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      European headquarters in Luxembourg

      European headquarters in Luxembourg

      Luxembourg’s reputation as a banking centre is recognised all over the world. To travellers, Luxembourg is considered as an insider tip: recently the German magazine “Der Stern” published an article about Luxembourg as a tiny holiday destination. But what about the country’s attractiveness besides banking and tourism? Just a few know that Luxembourg hosts the European headquarters of global players such as Amazon, eBay and iTunes.

      Jean-Claude Knebeler, Director of Foreign Trade at the Ministry of the Economy and Foreign Trade and Member of the Board at Luxembourg for Business, identifies many reasons why international companies take the decision to relocate their headquarters to Luxembourg.

      Global players in the heart of Europe

      At first sight, the principal reason for setting up a European headquarters office (HQ) in Luxembourg seems to be tax driven. Companies begin their business in a small way with a small team but soon realise that the country offers opportunities that could drive their business forward. So they begin using Luxembourg as a hub, from where they offer services to the rest of the group. The reasons for this are obvious: the Luxembourg market is  internationally focused and neutral, in contrast to domestically focused markets such as Germany and France.

      It is this special business culture that sets Luxembourg apart from other economies. The culture is characterised by easy access to the authorities, down-to-earth help when problems appear and the will to find solutions via a dialogue. Young employees, in particular, appreciate the quality of life and the beautiful environment of the country and not rarely decide to stay. According to Knebeler, „employees are the best propagandists for the country“.

      The fact that Luxembourg is an international financial centre also plays a role when companies decide to relocate to Luxembourg. Financial professionalism and a wide range of service providers are as attractive as the know-how of resident lawyers, tax advisers and fiduciaries. „Luxembourg is not only an international financial centre, but an international business hub“, Knebeler says. However, he is aware of the need to attract companies to Luxembourg and is therefore offering proactive services like easy contact with the Ministries of Economy and Finance. Knebeler likes to know his customers personally and is on familiar terms with many of them. He adds, ruefully “Somebody has to take the first step. Luxembourg is not as well known as we might believe” and, clearly, the best advertising comes from the headquarters themselves.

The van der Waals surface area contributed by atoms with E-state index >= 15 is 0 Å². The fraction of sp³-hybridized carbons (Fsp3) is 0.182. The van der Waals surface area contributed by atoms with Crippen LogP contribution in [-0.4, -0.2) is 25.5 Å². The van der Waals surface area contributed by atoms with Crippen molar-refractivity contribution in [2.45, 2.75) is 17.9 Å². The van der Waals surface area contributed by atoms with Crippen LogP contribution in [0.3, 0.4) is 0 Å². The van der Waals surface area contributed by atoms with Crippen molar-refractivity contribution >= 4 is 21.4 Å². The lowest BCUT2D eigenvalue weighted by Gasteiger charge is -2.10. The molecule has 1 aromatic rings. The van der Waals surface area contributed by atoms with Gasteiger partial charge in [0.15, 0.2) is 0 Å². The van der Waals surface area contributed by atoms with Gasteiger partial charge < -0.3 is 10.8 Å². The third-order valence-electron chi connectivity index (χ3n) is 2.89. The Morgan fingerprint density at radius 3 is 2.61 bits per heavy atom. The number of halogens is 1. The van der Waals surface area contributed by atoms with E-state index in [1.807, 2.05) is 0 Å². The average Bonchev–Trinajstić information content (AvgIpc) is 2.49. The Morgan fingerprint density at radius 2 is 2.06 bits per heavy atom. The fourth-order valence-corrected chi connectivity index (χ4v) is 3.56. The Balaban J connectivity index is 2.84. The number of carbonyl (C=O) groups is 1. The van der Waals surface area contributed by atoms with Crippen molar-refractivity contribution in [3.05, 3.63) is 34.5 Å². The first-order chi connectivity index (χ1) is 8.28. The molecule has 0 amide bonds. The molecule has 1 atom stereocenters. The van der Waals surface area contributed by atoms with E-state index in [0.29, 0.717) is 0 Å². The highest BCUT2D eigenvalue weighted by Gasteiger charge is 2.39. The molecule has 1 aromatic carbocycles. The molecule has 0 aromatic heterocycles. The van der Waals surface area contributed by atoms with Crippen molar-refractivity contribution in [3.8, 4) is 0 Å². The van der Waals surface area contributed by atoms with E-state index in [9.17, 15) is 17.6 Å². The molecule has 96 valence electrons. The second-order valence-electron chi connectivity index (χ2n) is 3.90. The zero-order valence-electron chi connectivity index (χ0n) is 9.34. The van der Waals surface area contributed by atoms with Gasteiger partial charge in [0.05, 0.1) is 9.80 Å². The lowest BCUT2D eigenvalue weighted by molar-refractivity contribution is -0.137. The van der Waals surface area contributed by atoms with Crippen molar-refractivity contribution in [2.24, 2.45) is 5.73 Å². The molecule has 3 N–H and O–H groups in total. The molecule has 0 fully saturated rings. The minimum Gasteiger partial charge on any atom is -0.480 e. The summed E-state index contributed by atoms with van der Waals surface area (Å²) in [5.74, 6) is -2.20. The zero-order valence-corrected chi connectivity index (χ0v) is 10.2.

When in Rome do as the Romans do

      For Americans, it is word of mouth recommendations that count. Typically, they ask residents to report on their own experience in Luxembourg. Russians tend to count on their business networks, while the Chinese decision making process is characterised by closeness and confidentiality. The danger that an HQ might migrate from Luxembourg is small. Even if a tax harmonisation eliminates some earlier benefit, Luxembourg stands up as a choice for the advantages already mentioned.

      Although the Luxembourg tax structure is quite complex, it can offer solutions that are tailor-made for each company, an advantage that sets Luxembourg apart from other countries with flat tax rates. Even though nobody would choose Luxembourg on the basis of its ancillary labour costs,  they do not present a disadvantage either. Where highly-qualified staff are concerned, Luxembourg ancillary labour costs are competitive. Employees stand out for their language skills and multi-cultural education. and the working population is made up of dozens of nationalities enrich their personalities.

      Bad press is better than no press

      Jean-Claude Knebeler has no problem when people say that Luxembourg is „a small country; statements like that move business to Luxembourg as well.“ But over the long term, Luxembourg wants to strengthen its reputation as a place of possibilities and solutions that cannot be found in other economies. Names like Jean-Claude Juncker and the Schleck brothers, world ranking cyclists, also contribute their might to the Luxembourg brand.

      „We are not just the Boulevard Royal with its banks and businessmen in suits counting money all day long“, Knebeler underlines. The Luxembourg cultural scene, its industry and research institutes can play with the big boys. „We are more than the cliché that people have in their heads.“ EK